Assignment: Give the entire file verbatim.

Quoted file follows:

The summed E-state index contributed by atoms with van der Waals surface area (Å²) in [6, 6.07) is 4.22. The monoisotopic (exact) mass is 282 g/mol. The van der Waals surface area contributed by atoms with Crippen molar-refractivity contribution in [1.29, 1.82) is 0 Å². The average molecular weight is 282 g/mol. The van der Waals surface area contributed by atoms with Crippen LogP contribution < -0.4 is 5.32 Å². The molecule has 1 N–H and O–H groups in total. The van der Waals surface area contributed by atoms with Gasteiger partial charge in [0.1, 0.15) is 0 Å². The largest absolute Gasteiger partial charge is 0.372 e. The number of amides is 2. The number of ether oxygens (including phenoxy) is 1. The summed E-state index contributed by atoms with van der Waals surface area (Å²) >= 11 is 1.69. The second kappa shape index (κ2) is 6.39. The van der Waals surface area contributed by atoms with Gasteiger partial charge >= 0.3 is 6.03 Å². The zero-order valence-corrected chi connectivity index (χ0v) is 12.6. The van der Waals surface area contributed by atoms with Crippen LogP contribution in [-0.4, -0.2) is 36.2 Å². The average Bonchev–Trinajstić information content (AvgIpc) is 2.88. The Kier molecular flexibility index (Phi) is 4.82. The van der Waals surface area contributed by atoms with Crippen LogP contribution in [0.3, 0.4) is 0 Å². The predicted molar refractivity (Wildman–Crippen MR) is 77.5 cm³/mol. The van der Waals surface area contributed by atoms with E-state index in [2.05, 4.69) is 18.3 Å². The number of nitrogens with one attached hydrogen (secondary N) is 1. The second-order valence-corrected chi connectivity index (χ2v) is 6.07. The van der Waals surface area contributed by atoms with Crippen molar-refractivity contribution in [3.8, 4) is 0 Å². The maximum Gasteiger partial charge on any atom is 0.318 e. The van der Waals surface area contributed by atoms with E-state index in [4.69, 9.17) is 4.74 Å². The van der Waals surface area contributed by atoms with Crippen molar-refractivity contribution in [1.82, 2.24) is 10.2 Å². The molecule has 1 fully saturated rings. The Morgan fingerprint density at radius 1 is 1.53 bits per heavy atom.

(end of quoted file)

The summed E-state index contributed by atoms with van der Waals surface area (Å²) in [6, 6.07) is 4.22. The monoisotopic (exact) mass is 282 g/mol. The van der Waals surface area contributed by atoms with Crippen molar-refractivity contribution in [1.29, 1.82) is 0 Å². The average molecular weight is 282 g/mol. The van der Waals surface area contributed by atoms with Crippen LogP contribution < -0.4 is 5.32 Å². The molecule has 1 N–H and O–H groups in total. The van der Waals surface area contributed by atoms with Gasteiger partial charge in [0.1, 0.15) is 0 Å². The largest absolute Gasteiger partial charge is 0.372 e. The number of amides is 2. The number of ether oxygens (including phenoxy) is 1. The summed E-state index contributed by atoms with van der Waals surface area (Å²) >= 11 is 1.69. The second kappa shape index (κ2) is 6.39. The van der Waals surface area contributed by atoms with Gasteiger partial charge >= 0.3 is 6.03 Å². The zero-order valence-corrected chi connectivity index (χ0v) is 12.6. The van der Waals surface area contributed by atoms with Crippen LogP contribution in [-0.4, -0.2) is 36.2 Å². The average Bonchev–Trinajstić information content (AvgIpc) is 2.88. The Kier molecular flexibility index (Phi) is 4.82. The van der Waals surface area contributed by atoms with Crippen LogP contribution in [0.3, 0.4) is 0 Å². The predicted molar refractivity (Wildman–Crippen MR) is 77.5 cm³/mol. The van der Waals surface area contributed by atoms with E-state index in [2.05, 4.69) is 18.3 Å². The number of nitrogens with one attached hydrogen (secondary N) is 1. The second-order valence-corrected chi connectivity index (χ2v) is 6.07. The van der Waals surface area contributed by atoms with Crippen molar-refractivity contribution in [3.8, 4) is 0 Å². The maximum Gasteiger partial charge on any atom is 0.318 e. The van der Waals surface area contributed by atoms with E-state index in [4.69, 9.17) is 4.74 Å². The van der Waals surface area contributed by atoms with Crippen molar-refractivity contribution in [1.82, 2.24) is 10.2 Å². The molecule has 1 fully saturated rings. The Morgan fingerprint density at radius 1 is 1.53 bits per heavy atom.